What is happening at the western borders of Russia

Monitoring Desk

MOSCOW: Violations of the state border, photographing thousands of square kilometers of territory and secret military facilities – exactly 65 years ago, on July 3, 1956, US President Dwight D. Eisenhower approved U-2 flights over the Soviet Union. High-altitude spies felt with impunity until the plane of Francis Powers was shot down near Sverdlovsk. Today, history repeats itself – after the return of Crimea to Russia, NATO naval and air reconnaissance officers are continuously increasing their activity near the country’s borders.

Twenty four spans

In the 1950s, Washington spared no effort and resources to ferret out the military secrets of Moscow, especially in the field of nuclear development, learn about the testing of new types of weapons at numerous test sites, and determine the location of strategically important facilities.

The matter was complicated by the fact that much was far in the depths of the vast Soviet territory. The Americans needed a plane out of reach for air defense. Such a car appeared in 1955.

The high-altitude subsonic U-2 weighing only ten tons did not carry strike weapons and was equipped only with reconnaissance equipment. The cruising speed is about 750 kilometers per hour, the range is 4.5 thousand kilometers. But the most important thing: U-2 could rise to a height of over 21 thousand meters. Here, neither the fighters, nor the missiles available at that time in the Soviet army could reach him.

The Pentagon has formed a special secret Air Force unit – Detachment 10-10. It was supervised by the Central Intelligence Agency. The main part of the group was stationed at the Turkish Incirlik airbase. The scouts could take off from here unnoticed by the radar stations, with enough fuel for a non-stop flight.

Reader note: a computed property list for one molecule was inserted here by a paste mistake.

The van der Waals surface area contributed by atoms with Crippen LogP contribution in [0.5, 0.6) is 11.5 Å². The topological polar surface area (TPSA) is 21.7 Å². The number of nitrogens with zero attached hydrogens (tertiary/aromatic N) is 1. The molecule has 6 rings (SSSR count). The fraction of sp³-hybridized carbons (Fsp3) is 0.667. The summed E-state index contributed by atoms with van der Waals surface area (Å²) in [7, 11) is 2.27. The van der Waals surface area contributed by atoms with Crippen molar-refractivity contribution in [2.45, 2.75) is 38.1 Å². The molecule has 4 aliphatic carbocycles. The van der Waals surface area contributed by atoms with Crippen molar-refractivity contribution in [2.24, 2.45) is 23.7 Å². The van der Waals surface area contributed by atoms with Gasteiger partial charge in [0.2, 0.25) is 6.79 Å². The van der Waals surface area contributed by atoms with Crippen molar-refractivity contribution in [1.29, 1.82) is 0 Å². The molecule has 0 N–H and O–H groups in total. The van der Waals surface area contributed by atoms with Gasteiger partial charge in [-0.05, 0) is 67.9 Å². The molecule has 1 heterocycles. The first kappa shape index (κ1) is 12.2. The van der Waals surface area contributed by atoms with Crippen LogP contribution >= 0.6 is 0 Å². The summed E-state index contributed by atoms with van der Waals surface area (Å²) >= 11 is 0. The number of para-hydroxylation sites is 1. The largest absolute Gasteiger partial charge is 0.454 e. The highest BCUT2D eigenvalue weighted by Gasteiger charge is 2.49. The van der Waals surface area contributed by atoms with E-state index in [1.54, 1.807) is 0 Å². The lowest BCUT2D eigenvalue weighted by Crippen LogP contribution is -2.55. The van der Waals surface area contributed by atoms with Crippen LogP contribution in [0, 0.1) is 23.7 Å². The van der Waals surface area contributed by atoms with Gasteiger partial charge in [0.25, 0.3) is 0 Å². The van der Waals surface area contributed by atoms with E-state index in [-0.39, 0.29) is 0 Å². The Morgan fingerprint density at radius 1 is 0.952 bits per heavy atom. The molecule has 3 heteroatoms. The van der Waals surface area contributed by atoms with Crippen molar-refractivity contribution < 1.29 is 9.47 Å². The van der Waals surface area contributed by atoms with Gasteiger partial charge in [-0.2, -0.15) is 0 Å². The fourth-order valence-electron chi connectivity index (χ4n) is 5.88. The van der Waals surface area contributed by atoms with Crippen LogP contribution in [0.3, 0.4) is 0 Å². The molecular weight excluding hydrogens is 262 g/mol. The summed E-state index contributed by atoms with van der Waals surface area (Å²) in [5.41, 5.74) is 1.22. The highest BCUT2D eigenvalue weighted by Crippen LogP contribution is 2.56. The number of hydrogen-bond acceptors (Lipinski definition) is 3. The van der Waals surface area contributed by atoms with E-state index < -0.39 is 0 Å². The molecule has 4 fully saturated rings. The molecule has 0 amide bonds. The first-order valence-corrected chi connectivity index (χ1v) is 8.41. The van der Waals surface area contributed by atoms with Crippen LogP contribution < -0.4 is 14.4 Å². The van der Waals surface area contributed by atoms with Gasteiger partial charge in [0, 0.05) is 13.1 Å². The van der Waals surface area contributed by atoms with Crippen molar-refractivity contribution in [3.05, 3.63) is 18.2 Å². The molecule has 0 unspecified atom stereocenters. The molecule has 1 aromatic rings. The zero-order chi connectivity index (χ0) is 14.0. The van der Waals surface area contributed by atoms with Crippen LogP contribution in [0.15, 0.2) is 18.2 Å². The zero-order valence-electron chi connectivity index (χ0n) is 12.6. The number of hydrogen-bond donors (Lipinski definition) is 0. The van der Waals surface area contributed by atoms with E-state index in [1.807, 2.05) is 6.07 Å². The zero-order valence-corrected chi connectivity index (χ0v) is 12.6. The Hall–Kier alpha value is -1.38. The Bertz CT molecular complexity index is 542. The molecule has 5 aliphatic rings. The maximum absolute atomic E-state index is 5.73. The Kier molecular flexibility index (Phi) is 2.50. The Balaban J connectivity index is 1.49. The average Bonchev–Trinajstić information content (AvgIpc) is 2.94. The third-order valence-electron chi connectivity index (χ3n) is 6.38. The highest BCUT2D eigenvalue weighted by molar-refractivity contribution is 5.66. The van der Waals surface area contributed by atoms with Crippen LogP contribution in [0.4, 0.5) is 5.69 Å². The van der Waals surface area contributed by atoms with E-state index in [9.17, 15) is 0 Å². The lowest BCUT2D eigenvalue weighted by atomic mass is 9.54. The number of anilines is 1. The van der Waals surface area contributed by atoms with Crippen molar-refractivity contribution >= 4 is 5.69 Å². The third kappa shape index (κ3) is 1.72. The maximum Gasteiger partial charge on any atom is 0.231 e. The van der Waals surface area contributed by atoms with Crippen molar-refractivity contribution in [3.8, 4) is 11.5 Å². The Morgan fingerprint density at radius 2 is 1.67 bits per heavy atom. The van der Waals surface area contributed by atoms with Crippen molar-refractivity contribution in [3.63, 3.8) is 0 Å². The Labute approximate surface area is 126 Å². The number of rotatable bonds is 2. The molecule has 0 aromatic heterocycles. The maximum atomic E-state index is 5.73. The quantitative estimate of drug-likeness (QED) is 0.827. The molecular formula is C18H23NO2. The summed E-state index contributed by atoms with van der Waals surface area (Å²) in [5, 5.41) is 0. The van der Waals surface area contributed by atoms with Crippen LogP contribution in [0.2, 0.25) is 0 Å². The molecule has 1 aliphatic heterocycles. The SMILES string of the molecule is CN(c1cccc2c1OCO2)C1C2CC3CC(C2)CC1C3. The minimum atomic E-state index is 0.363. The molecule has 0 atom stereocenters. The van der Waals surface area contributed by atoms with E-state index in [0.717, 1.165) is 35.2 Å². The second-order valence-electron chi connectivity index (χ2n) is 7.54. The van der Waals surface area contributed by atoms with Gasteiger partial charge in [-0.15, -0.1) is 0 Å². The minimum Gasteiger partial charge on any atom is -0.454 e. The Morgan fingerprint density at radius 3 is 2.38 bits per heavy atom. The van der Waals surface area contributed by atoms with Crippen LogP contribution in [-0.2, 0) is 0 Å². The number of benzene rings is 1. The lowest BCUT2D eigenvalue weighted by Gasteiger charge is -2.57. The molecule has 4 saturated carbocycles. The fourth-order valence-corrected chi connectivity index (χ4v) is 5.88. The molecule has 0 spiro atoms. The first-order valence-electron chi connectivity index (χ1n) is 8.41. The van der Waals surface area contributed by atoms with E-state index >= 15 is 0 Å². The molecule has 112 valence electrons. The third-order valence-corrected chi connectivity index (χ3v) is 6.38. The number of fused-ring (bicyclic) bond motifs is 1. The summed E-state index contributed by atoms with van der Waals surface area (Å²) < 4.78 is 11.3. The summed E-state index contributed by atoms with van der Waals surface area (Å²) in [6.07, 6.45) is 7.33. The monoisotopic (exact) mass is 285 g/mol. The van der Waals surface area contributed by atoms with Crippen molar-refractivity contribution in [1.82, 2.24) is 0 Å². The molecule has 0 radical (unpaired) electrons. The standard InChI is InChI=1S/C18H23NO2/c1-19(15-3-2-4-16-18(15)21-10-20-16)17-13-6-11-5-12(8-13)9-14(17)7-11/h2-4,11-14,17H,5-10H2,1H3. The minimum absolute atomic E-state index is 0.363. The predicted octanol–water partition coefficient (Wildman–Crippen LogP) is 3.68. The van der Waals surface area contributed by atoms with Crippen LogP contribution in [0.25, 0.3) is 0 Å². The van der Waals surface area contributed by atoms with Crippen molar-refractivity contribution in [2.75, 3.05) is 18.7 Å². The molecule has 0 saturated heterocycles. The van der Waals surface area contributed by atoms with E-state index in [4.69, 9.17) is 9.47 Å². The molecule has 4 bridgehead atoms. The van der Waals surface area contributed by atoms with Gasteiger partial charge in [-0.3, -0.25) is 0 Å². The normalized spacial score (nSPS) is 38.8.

U-2 flew with impunity over the largest cities – Kiev, Leningrad, Minsk, Moscow. They photographed industrial enterprises, shipyards, defense plants, air defense facilities, strategic aviation airfields, bases of ships and submarines. Over the course of four years, the USSR air defense radio equipment detected 24 espionage flights.

The first and last U-2s were intercepted in May 1960. Francis Powers entered the country’s airspace in the Tajik SSR and reached the Urals. On alarm, several fighters were raised, but none was able to climb the reconnaissance echelon. The plane eventually caught up with the S-75 missile, when Powers dropped slightly in the Sverdlovsk region. The pilot was detained, sentenced to ten years in prison, and soon exchanged for a Soviet intelligence officer, Rudolf Abel, who was arrested in the United States.

Big Brother

The incident caused a lot of political resonance. Nikita Khrushchev accused the Americans of treachery and demanded an apology from Eisenhower. He expressed his sincere regret. Relations between the countries deteriorated, and the planned visit of the American president to Moscow did not take place.

The U-2 program was canceled. Soviet air defense was rapidly improving, new interception systems appeared. High-altitude scouts lost their invulnerability, and the Americans switched to satellites.

In 1956, the CIA and the US Air Force developed a program for tracking ground targets of the USSR and China – Corona. In the 1960s, the Americans launched more than 140 reconnaissance vehicles with long-focus wide-angle cameras into orbit. The film was delivered from space by special capsules.

The satellites flew at an altitude of about a thousand kilometers. The cameras distinguished objects several meters in size, later tens of centimeters. It is noteworthy that the first satellite obtained as much intelligence information as all the U-2 planes put together – one capsule contained images of more than 2.5 million square kilometers of the territory of the USSR.